As community members wait for city leaders to make good on their commitment to reparations, residents of Asheville’s historically Black neighborhoods are taking matters into their own hands. On Thursday, Feb. 25, the E.W. Pearson Project Collaborative will host its first Racial Equity and Healing event to discuss meaningful solutions for historic racial inequities.
“We’re basing this on two things,” says Renée White, one of the event’s organizers. “One, there’s been no reparations. And secondly, it’s time for us to attempt to bring back some unity, some camaraderie within our neighborhoods and try to look at racial disparities and injustice from a different perspective.”
It’s the first event planned by the E.W. Pearson Project Collaborative, the formalized coalition of the Burton Street, East End/Valley Street and Shiloh Community neighborhood associations and the nonprofit Project Lighten Up. The free virtual program will share strategies for working with elected leaders to create and implement sustainable policy changes; a panel discussion will focus on effective ways to address inequity in public policy, education and the justice system.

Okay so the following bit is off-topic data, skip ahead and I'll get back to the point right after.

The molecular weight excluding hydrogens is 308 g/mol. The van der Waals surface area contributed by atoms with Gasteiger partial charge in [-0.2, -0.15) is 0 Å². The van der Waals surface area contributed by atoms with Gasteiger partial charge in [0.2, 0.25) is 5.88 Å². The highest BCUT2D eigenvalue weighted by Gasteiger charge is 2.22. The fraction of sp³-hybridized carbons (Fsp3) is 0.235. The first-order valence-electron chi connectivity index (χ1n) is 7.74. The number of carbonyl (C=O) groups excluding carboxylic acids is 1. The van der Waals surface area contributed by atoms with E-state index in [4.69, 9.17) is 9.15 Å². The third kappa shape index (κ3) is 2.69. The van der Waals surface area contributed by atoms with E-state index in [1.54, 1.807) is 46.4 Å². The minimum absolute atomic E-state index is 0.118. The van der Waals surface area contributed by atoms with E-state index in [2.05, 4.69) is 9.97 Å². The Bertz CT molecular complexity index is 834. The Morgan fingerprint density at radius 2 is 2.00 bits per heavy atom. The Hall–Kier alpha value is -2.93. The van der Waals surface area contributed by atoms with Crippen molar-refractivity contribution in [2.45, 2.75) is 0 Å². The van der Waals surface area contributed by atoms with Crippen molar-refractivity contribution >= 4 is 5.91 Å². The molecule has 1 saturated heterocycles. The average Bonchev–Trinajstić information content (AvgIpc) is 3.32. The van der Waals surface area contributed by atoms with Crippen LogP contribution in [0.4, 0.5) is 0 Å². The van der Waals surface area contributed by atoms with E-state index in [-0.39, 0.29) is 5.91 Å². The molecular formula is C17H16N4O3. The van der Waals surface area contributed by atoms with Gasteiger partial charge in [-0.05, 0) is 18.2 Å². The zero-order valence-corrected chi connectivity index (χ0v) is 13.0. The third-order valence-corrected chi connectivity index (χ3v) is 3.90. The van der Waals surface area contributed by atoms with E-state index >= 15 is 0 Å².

Panelists include Seth L. Bellamy, the student body president at the School of Inquiry and Life Sciences at Asheville and a youth activist; Rima Vesely-Flad, a Warren Wilson College professor who studies Black liberation in the context of the justice system; and Richard White III, Asheville’s assistant city manager and interim director of the city’s Office of Equity and Inclusion.
The team wanted to amplify community members who are doing important work but who aren’t the “usual suspects” who tend to dominate racial equity conversations, Renée White notes.
As Vesely-Flad thinks about reparations, she sees both lofty ideals that are vital to building strong movements and practical steps to advance the cause. In her portion of the discussion, she plans to focus on legislative advocacy and how reparations can directly impact families affected by the justice system. “I’m thinking about the people for whom work on reparations really matters,” she says.
The hope, Renée White says, is to educate people from different sectors and walks of life on the “large topics” of racial inequity, opportunity gaps and what constitutes reparations. If everyone’s on the same page, she suggests, neighborhoods are more likely to see positive results.
“I think in a time when the city, state and country are so divided, it’s important that we come together,” she says. “Whether you’re Black, white, purple or green, we need some unity.”
More information and online registration for the event are available at avl.mx/8zt.